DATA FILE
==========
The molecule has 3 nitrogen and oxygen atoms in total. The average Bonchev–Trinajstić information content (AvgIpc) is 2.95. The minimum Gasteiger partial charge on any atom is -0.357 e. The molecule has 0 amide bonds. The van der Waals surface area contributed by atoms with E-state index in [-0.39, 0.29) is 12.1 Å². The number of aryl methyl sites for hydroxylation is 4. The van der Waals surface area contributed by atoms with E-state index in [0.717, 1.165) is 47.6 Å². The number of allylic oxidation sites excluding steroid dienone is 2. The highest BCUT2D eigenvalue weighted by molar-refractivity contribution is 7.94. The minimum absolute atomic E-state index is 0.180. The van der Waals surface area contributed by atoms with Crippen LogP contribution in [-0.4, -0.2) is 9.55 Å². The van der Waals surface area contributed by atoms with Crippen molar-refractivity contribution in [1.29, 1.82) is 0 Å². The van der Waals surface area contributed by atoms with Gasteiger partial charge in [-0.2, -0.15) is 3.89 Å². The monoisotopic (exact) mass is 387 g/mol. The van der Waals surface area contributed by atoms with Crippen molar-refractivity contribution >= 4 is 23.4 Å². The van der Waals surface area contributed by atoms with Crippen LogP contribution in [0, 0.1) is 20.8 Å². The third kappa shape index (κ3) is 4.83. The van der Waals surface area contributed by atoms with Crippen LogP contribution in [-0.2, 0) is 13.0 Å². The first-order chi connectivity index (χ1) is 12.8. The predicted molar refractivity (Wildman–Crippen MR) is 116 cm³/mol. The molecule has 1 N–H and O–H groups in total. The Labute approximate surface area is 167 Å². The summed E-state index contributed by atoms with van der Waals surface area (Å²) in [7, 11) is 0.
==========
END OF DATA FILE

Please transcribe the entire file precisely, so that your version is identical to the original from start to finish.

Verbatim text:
The molecule has 3 nitrogen and oxygen atoms in total. The average Bonchev–Trinajstić information content (AvgIpc) is 2.95. The minimum Gasteiger partial charge on any atom is -0.357 e. The molecule has 0 amide bonds. The van der Waals surface area contributed by atoms with E-state index in [-0.39, 0.29) is 12.1 Å². The number of aryl methyl sites for hydroxylation is 4. The van der Waals surface area contributed by atoms with E-state index in [0.717, 1.165) is 47.6 Å². The number of allylic oxidation sites excluding steroid dienone is 2. The highest BCUT2D eigenvalue weighted by molar-refractivity contribution is 7.94. The minimum absolute atomic E-state index is 0.180. The van der Waals surface area contributed by atoms with Crippen LogP contribution in [-0.4, -0.2) is 9.55 Å². The van der Waals surface area contributed by atoms with Crippen molar-refractivity contribution in [1.29, 1.82) is 0 Å². The van der Waals surface area contributed by atoms with Gasteiger partial charge in [-0.2, -0.15) is 3.89 Å². The monoisotopic (exact) mass is 387 g/mol. The van der Waals surface area contributed by atoms with Crippen molar-refractivity contribution >= 4 is 23.4 Å². The van der Waals surface area contributed by atoms with Crippen LogP contribution in [0, 0.1) is 20.8 Å². The third kappa shape index (κ3) is 4.83. The van der Waals surface area contributed by atoms with Crippen LogP contribution in [-0.2, 0) is 13.0 Å². The first-order chi connectivity index (χ1) is 12.8. The predicted molar refractivity (Wildman–Crippen MR) is 116 cm³/mol. The molecule has 1 N–H and O–H groups in total. The Labute approximate surface area is 167 Å². The summed E-state index contributed by atoms with van der Waals surface area (Å²) in [7, 11) is 0.